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  • Writer's pictureWCMP

Protesters make Their Voices Heard in Pine City

Demonstrators gathered in Pine City Wednesday to protest the death of George Floyd and racism. Floyd was killed while in police custody on May 25, and the waves of the civil unrest that followed made their way some 60 plus miles north to the corner of 8th Ave. SE and Main St.

The peaceful protest was organized by Cordell Major who saw the protests in the Twin Cities and felt the urge to organize a demonstration at the local level.

"You see protests on the news and on social media, but until you are apart of one, I feel it really doesn't hit you the same," Major told WCMP. "This is how change happens. There is no other way to go about it. Why not start at the local level."

Major worked with Riley Palmer to organize the event. The pair worked to gather supplies for signs, water bottles for attendees, and made contact with the Pine County Sheriff's Office to make sure everyone was on the same page.

The protesters who gathered at the four-way stop were greeted with a pamphlet that outlined why they were there and what was expected for them.

The following was printed in bold letters on the back:

"It is very important that this assembly remains peaceful. We want to have the most positive impact possible on our community; if we respond to negativity or violence with more negativity, nothing will be solved and our voices will be discredited."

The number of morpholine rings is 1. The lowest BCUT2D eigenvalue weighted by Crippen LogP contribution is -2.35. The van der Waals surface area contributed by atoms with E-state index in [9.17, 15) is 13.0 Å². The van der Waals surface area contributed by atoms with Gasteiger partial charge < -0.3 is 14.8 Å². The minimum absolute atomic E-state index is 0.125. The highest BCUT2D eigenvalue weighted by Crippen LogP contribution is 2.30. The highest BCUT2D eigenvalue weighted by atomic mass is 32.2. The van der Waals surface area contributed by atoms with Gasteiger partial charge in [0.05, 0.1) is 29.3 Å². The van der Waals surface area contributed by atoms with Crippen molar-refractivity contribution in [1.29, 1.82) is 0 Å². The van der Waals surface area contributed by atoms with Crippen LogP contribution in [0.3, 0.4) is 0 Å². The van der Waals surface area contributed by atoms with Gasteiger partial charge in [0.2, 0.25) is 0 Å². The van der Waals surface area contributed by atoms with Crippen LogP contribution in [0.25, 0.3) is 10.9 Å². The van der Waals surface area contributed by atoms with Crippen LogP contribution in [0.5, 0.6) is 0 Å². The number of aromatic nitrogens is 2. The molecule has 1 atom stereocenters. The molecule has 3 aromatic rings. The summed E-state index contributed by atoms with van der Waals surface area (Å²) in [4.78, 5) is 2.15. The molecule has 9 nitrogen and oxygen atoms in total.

The document went onto tell protesters to stay out of the road, do not physically engage with anyone who confronts them, no hate speech, and be respectful. Any violation of those rules would result in being asked to leave.

The organization done by Major and Palmer brought praise from Sheriff Jeff Nelson.

"He really did a great job of organizing it and setting some ground rules that the people there abided to - it went off without a hitch," said Nelson.

While talking to protesters, it was important to many that their message was heard in Pine City.

"It has always felt so far away, especially being in such a small community that is predominantly white with very little minorities," said Riley Palmer. "Our main goal is to raise awareness because change will not happen if we don't have conversations."

While talking to Cordell Major, the 20-year-old mentioned that he has experienced racism while growing up as one of the few people of color in Pine City. He said he's been called the "n-word" by former classmates.

"People don't think it's (racism) here, but it is. If you drive down Cross Lake Rd., there's a house with a Confederate flag on its flag pole," said Major.

Others felt that attending was a civic duty.

"I want my kids to know that I did something right at the time when it was needed," the protester said.

Another protester was there for more personal reasons.

"My daughter is affected in her daily life because of being biracial. People see her blackness more than her character or her content, and that is not ok with me," the demonstrator told WCMP. "She is a valuable member of our family and to society. She has a purpose. Every life has a purpose, but black lives are under attack, and that is not ok."

The event stayed peaceful despite a few angry shouts from passing cars. Those gathered chanted "Black Lives Matter" and the name of George Floyd, and demonstrators were mostly met with supportive honks and waves from cars stopped at the intersection.

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